Communications technology lies at the center of politics: The printing press, the telegram, radio, television, and the Internet have successively formed a long cascade of change in how politicians and leaders communicate with citizens. Twitter TWTR seems to be the latest iteration in this evolution. Studies like Twiplomacy, which conducts a yearly survey of how world leaders tweet, attest to the global importance of the platform.
Barack Obama and Donald Trump both notably relied on the social media platform to build their presidential campaigns and build direct, personal rapport with their supporters. And yet, there is one glaring difference between their profile pages: Obama has around three times as many followers as Trump.
Make no mistake, both have a disproportionate amount of power on social media. Klout, a firm that measures social media influence, puts them at around the same score—98 for Obama and 95 for Trump, on a scale of 100. Even casual observers know that both can elicit worldwide reactions from their tweets, which is most lamentable with Trump’s proclivity for tweets on North Korea and nuclear war—and yet, Obama boasts 93.6 million followers on Twitter and has six of the 10 most-liked tweets of all time, while Trump has a comparatively paltry 36.1 million followers.
It is important to realize that all high-profile politicians, regardless of country or party, have fake bot followers on social media. This fact in particular makes the Trump administration’s claims of popular support based on his online following tenuous at best. This is a phenomenon Oxford researchers have deemed “manufacturing consensus.” All the same, given Trump’s savvy for digital propaganda, it is surprising he only commands a third of the following that former president Obama does. Obama’s longer tenure as a figure in the international public eye may have contributed an initial boost to this following, but something deeper must be underlying the numbers. What’s behind the enormous gulf?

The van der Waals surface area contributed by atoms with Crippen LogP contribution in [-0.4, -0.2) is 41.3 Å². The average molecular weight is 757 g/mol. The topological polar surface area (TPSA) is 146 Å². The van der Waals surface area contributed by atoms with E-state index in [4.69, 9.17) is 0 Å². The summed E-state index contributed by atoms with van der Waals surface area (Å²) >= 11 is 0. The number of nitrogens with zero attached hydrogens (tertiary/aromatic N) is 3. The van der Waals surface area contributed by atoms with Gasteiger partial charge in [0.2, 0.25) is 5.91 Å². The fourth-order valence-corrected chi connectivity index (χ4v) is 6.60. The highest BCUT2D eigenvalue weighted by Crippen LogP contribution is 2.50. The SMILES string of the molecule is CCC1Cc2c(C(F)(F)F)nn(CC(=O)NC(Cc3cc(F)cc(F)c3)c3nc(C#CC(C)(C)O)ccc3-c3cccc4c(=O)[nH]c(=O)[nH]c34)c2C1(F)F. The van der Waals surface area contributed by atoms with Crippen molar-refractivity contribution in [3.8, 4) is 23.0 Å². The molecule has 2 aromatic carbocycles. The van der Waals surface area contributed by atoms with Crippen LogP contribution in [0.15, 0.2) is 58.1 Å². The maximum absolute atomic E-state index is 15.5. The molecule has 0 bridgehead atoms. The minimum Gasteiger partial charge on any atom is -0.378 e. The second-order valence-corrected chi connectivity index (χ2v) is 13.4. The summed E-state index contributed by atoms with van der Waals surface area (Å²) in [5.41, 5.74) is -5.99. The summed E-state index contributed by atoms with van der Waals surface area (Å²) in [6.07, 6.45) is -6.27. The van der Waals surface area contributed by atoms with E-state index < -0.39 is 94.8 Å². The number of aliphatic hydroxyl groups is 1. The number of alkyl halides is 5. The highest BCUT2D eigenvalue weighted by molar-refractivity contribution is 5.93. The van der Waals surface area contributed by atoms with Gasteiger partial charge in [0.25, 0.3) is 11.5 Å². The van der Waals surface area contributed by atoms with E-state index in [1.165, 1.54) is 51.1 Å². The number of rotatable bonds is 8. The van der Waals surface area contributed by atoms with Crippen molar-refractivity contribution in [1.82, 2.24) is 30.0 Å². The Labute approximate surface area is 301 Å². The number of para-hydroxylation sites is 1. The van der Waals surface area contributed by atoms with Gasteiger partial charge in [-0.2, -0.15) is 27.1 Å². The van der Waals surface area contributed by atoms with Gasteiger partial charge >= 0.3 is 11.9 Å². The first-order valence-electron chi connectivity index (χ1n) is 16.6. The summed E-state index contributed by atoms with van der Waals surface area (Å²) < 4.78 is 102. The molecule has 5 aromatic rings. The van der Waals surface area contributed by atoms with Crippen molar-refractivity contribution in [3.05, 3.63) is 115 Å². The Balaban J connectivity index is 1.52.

A Harvard scholar of political science, Joseph Nye, coined the term “soft power” in the 1980s. Nye has written that “Soft power is the ability to get what you want by attracting and persuading others to adopt your goals. It differs from hard power, the ability to use … economic and military might to make others follow your will.”
Unlike real-world politics, there is no hard power in the online sphere. Soft power—essentially a synonym for coolness, received admiration, or genuine respect here—is the currency of social media. Obama exuded a presidential equanimity and global consciousness that drove worldwide perception of the United States up 15% during his eight years as president, according to Pew Research. That positive view of the States immediately suffered a precipitous drop when Trump took office in January. Where 64% of global citizens favored Obama, only 22% of them have a positive view of Trump.
These numbers, coupled with the fact that Trump’s first day in office inspired the single largest protest in U.S. history, underlie one simple conclusion: People simply don’t like Trump. They don’t like him in real life, and they don’t like him online. In the real world, they may laugh at his antics, they may watch his borderline syntax-less speeches, they may even obligingly vote for him as the least worst of two options, but they still don’t like him. Conveniently for the electioneering Trump, this fact can be hidden in real life, but online—where popularity among human users is truly democratic and organic—the numbers tell the whole story.
Nick Monaco is a research affiliate at the Oxford Internet Institute (OII) and ComProp, the Computational Propaganda Project at OII.